Quotes Uncovered: Who's Pete?

A while back, I invited readers to submit quotations for which they wanted me to try to trace the origins, using The Yale Book of Quotations and more recent research by me. Hundreds of people have responded via comments or e-mails. I am responding as best I can, a few per week.

Eric M. Jones asked:

“I’d rather have a bottle in front of me, than a frontal lobotomy.” Dorothy Parker might have said it. This quip is frequently phrased (with variations): “a free bottle in front of me; a pre-frontal lobotomy.”

The Yale Book of Quotations, which attempts to trace all famous quotations to their earliest findable occurrence, has this:

“I’d rather have a bottle in front of me than a frontal lobotomy.” Tom Waits, quoted in Creem Magazine, March 1978.

Beth Lavadia asked:

My mother used to say in exasperation to my sisters and I, “For Pete’s sake!” Who is this Pete fellow and why is his name used in such an expression?

This is usually thought to refer to St. Peter, chosen as a less offensive swear reference than Jesus or God. But in the etymology business, the proper answer is often “etymology unknown,” and no one knows for sure who this Pete fellow is.

Franz asked:

I have a book somewhere about Lombardi that attributes this quote to him: “Winning isn’t everything, but making the effort to win is.” This is certainly different than “… winning is the only thing.”

The Yale Book of Quotations demonstrates that Red Sanders used the “… it’s the only thing” quote before Lombardi, but the YBQ does credit Lombardi with your variant:

“Winning isn’t everything, but wanting to win is!” Vince Lomabardi, quoted in Esquire, November 1962.

Do any readers have any other quotations whose origins they would like me to attempt to trace?


My dad always said: "what in the Sam Hill is going on here?"

Fred Beukema

A few years ago, the representative of the company with which my firm's retirement accounts were invested came to do a presentation about our retirement options. At some point, he mentioned that Albert Einstein had called compound interest "the Eighth Wonder of the World." This immediately smacked of apocryphal sales bs, so I googled it. I came up with plenty of instances of people attributing this quote or something similar to Einstein, but all of them were people who were trying to sell investments. So: is it true? And, if it was true, was it sincere or sarcastic?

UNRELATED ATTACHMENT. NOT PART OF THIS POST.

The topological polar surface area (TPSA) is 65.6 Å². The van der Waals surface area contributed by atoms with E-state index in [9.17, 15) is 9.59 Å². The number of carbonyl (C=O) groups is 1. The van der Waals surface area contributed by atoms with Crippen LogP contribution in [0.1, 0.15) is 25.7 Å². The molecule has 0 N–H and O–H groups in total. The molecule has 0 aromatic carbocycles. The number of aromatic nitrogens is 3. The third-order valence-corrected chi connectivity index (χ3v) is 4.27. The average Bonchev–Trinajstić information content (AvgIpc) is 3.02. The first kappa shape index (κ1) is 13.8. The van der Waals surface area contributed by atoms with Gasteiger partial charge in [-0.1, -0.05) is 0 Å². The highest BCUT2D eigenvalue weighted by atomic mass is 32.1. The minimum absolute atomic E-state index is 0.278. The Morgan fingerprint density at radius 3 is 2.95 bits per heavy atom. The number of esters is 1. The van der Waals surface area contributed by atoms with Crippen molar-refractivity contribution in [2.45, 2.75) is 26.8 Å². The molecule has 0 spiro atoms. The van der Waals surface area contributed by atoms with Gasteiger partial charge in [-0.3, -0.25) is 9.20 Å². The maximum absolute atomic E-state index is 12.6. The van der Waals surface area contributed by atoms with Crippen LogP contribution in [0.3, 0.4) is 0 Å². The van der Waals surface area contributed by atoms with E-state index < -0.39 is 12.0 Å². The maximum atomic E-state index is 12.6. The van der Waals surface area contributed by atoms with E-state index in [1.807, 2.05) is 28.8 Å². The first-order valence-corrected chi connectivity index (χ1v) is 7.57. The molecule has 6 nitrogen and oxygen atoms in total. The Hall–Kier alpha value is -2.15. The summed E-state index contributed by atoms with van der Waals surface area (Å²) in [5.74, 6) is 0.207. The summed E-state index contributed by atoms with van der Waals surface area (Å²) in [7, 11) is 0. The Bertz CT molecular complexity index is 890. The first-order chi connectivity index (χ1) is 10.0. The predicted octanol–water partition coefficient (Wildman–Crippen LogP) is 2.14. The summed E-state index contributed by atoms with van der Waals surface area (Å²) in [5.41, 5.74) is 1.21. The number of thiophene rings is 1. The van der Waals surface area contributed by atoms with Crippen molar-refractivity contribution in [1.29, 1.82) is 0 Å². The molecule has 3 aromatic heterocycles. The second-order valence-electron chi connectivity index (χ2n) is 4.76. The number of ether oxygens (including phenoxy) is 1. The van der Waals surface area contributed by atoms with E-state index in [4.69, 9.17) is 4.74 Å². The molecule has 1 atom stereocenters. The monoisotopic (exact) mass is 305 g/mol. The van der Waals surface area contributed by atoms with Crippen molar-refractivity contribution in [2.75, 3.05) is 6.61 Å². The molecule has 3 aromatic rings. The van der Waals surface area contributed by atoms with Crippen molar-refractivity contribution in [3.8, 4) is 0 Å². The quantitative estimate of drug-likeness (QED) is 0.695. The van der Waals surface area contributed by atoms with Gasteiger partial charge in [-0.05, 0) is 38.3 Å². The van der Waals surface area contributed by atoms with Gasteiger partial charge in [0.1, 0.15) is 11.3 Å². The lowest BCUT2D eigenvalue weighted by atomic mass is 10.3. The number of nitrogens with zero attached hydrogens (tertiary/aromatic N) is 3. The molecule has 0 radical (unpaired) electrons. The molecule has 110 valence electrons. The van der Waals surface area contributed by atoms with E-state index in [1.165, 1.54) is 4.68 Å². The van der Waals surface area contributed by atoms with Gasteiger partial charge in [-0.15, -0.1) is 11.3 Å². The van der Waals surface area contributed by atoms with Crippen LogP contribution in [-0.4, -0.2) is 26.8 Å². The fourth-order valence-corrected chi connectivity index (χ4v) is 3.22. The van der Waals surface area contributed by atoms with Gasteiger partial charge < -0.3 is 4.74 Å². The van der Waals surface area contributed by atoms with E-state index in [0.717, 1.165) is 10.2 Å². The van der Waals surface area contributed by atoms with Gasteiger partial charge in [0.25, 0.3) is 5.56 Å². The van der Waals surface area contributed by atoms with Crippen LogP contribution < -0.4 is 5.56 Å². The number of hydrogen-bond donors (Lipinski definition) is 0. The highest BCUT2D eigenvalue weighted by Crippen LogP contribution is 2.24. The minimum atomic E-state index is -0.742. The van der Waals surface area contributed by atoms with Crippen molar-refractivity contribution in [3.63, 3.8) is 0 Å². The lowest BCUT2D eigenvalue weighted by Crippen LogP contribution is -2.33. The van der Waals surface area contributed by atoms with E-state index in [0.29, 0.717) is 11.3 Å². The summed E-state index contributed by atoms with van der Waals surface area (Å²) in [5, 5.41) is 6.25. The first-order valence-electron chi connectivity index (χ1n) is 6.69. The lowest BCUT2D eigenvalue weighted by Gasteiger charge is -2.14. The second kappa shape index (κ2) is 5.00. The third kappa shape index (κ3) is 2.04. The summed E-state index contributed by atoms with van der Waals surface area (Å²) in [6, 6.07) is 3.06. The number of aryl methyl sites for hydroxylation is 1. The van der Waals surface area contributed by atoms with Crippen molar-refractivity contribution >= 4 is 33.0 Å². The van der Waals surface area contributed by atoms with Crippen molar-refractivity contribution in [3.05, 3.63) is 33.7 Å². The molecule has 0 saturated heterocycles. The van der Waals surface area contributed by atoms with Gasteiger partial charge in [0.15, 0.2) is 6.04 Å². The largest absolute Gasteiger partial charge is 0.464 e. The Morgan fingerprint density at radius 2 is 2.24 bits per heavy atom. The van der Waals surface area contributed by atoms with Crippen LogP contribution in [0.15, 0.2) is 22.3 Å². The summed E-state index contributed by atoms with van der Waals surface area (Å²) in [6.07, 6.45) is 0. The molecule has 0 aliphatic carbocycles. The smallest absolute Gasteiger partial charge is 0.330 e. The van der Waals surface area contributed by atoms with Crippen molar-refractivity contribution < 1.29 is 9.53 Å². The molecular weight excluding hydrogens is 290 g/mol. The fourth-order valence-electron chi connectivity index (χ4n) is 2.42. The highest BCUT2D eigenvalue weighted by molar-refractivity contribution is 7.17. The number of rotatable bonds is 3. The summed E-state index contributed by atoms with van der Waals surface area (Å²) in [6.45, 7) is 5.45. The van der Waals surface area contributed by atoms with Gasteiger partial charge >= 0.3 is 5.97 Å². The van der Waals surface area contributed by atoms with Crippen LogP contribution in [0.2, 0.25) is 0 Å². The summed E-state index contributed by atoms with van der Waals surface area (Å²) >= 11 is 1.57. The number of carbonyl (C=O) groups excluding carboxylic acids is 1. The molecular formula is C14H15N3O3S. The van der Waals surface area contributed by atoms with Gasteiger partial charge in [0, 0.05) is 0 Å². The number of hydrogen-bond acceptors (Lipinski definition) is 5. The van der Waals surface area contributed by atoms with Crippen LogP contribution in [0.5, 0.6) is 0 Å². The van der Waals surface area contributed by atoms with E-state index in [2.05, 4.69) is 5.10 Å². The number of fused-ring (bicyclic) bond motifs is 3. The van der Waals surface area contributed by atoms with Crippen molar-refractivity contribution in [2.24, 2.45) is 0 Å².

"Your name is Mud in this town".

I thought it meant muddy or dirty but I think it refers to Dr. Mudd who took care of John Wilkes Booth after he shot President Lincoln.

He was ruined by that association.

Shay Guy

As was said in The Fairly Oddparents:

"Oh, for the love of Pete!"

"Who's Pete? Someone I should know about?"


My wife says "for Pete's sake" as well, in an attempt to avoid more unsavory expressions in front of our kids. The other day, my 12 year old son had a friend over, who, after hearing my wife say that, asked "just who is this Pete, and does Mr Lee know about him?"

Phyllis Otto

Wondering what is the exact quotation of this and from whence does it originate: The race is not always to the swift nor the battle to the strong but that's the way to bet it.

curly su

I have two ...

1) Beyond the pale... ? Or, is it 'Beyond the pail'?

2) Cold as a witch's teat in a brass bra.


Here's a shout-out to all those people doing stuff for my sake: Thanks so much; really appreciate it.


I have no idea if this was a common saying, or if my grandmother coined it:

"If you can see a patch of blue the size of a dutchman's pants, it's not going to rain."

Any clue? I always wondered what made a dutchman's pants different from other pants so as to deserve such a mention.


The frontal lobotomy quote was from
Fred Allen (1894-1956)


Curly Sue-

Beyond the pale refers to the English invasion of Ireland that started during the reign of Henry VII. The Pale was the English stronghold in Northern Ireland, so beyond the Pale was uncivilized/barbarous.

My source is the This Sceptered Isle radio series produced by the BBC.


When asked why he charged so much for his paintings, Pablo Picasso replied:
"You take something from me that I love, I must take from you, something that you love".

I don't know where I first heard this and have not been able to find any source for it or whether it was ever actually attributed to Picasso.


Could you try and find the origins of the phrase:
"Too late, she cried, and waved her wooden leg"?


My Latin Teacher said that PALE was a latin acronym. I cannot recall the specific words except for pallus post, but the gist was the post marked the boundary of the law.

Science Minded

Isn't the Peter of, "taking from Peter to pay to Paul?? So is Peter the wealthy one or is Peter? Isn't this the real meaning of the idea of a Ponzi Scheme?


I've seen this quote and its variant attributed to both Plutarch and Robert Browning. Was wondering which one it was if either.

No, when the fight begins within himself, A man's worth something. (Robert Browning)

When a man's struggle begins within oneself, the man is worth something. (Plutarch)


I've heard the story about Beyond the Pale originating in Ireland, but I also have heard it in connection to the limit of where Jews could live in the Russian Empire (the "Pale of Settlement"), so I'd also be curious as to the origin.

Mark P

I have heard the Labotomy quote attributed to Waits, Dorothy Parker, Fred Allen, Groucho Marx, Lenny Bruce and W.C. Fields.

I doubt that Waits was the originator but if you are going to attribute it to him, he used it on a Fernwood 2Night episode in 1977, which pre-dates thr Creem Magazine date.

Mike M

The frontal lobotomy quote sounds like something Groucho Marx would have said.

G Caldwell

The "winning isn't everything, it's the only thing" quote supposedly originated in a 1953 John Wayne movie, "Trouble Along the Way". See: